Numismatic Gold Coins Historical Significance

Numismatic gold coins often holding some historical significance. They are collector’s items. Their aesthetic value and historical background are what paratially determine the price of these rare coins, unlike gold bullion, the price of which is determined by the pure gold content. Another factor that greatly influences the price of these rare coins is their level of preservation. However, one does not need to be a professional coin collector to acquire these rare gold coins. Also, due to their status as collectables, they have been excluded from government confiscations in the past, whereas gold bullion was not.

After the Federal Reserve announced the monetary stimulus plan on November 4, 2010, to give a boost to the economy, the price of US bullion surged to a high of above $1,380 per ounce. This period saw investors opting for more gold bullion than numismatic gold coins. However, numismatic coins are still in demand and command a high value in the market. Some of these numismatic coins have been sold at high prices at auctions. The numismatic gold coins that were sold at the Whitman Coin and Collectibles Baltimore Expo in November 2010 realized about $11.6 million. In 2002, the 1933 $20 Double Eagle, which is among the most well known numismatic gold coins in the US, was bought at Sotheby’s by a private collector at a price of over $7 million.

Top Five Tips for Numismatic Gold Coin Buyers and Sellers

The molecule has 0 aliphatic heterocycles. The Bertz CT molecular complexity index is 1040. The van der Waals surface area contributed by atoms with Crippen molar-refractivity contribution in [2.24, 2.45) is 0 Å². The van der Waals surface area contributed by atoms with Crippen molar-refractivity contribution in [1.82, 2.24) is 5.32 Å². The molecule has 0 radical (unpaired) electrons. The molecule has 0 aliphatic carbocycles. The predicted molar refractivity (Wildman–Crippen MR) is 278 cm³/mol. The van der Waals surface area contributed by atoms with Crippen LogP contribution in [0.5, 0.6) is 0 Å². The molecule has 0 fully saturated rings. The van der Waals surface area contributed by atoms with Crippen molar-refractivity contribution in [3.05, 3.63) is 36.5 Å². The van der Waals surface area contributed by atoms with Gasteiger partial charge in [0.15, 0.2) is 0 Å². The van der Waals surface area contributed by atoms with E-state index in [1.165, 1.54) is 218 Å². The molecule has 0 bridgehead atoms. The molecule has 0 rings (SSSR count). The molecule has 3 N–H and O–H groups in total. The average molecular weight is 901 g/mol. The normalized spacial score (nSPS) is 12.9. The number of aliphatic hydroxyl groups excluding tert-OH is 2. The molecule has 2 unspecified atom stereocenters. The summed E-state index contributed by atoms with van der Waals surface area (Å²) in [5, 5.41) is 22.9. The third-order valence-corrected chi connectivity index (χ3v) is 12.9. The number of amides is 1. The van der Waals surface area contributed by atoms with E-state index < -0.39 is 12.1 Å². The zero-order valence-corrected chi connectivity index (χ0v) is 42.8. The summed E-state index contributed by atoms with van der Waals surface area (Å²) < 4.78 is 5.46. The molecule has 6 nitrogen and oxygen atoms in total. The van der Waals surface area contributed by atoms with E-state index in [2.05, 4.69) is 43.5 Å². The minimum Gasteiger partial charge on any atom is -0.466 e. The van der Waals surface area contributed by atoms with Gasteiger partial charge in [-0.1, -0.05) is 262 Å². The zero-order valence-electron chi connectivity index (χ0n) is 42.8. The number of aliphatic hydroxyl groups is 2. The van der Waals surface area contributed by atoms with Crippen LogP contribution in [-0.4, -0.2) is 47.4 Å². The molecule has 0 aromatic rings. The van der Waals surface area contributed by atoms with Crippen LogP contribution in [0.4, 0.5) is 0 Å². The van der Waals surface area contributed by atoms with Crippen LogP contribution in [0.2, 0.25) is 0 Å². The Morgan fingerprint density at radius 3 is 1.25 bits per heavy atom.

Here are some tips that you may consider when buying or selling numismatic gold coins:

  1. Find out whether the numismatic value of the coins you are buying or selling is beyond the “melt” value or the precious metal content in the coin. Coins that have numismatic value will usually command a high value above the melt value of the coin.
  2. Identify a safe place of storage for your numismatic gold coin, such as a home safe or a safety deposit box, before you make the purchase. Usually rare coins and precious metal dealers may arrange for storage of these coins with some independent storage facility, but it is best to take posession yourself.
  3. Pay a lot of attention to the coin dealer’s risk and disclosure information, before you buy or sell your coin. Look for other coin dealers if the one you are considering does not provide you with the necessary written disclosures.
  4. When considering the sale of numismatic coins, you should have the coins graded by some reputed coin grading service. The Numismatic Guaranty Corporation (NGC) and the Professional Coin Grading Service (PCGS) are among the best options you have to get your coins graded. At ITM Trading our coins are already graded by these two services before they arrive to you.
  5. When choosing your coin dealer, find out how long he has been in this business. Also, determine the rating of the company by consulting organizations like the Better Business Bureau.

Guide to Popular Numismatic Gold Coins

Here are some of the most popular numismatic gold coins:

  1. Draped Bust Half Cents (1800-1808)
  2. Flying Eagle Cents (1856-1858)
  3. Indian Cents (1859-1909)
  4. Liberty Head Five Cents (1883-1913)
  5. Early Half Dimes (1792-1837)
  6. Roosevelt Dimes (1946-date)
  7. Liberty Seated Quarters (1838-1891)
  8. Washington Quarters (1932-1998)
  9. Gobretch Dollars (1836-1839)
  10. Morgan Dollars (1878-1921)
  11. Peace Dollars (1921-1935)
  12. Liberty Head $2.50 (1840-1907)
  13. Capped Bust $5 (1807-1834)
  14. Indian Head $5 (1908-1929)
  15. Draped Bust $10 (1795-1804)
  16. Liberty Head $10 (1838-1907)
  17. Indian Head $10 (1907-1933)
  18. Liberty Head $20 (1850-1907)
  19. St Gaudens $20 (1907-1933)

The reduction in the price of numismatic gold coins circulated by the US gold mint certainly is good news for people who are considering acquiring them. Unlike the forex and stock markets, which depend greatly on the current market trends, the market for gold depends on the supply and demand of the metal. The demand for this precious metal, despite its elevated prices, is most likely to remain strong, according to the World Gold Council.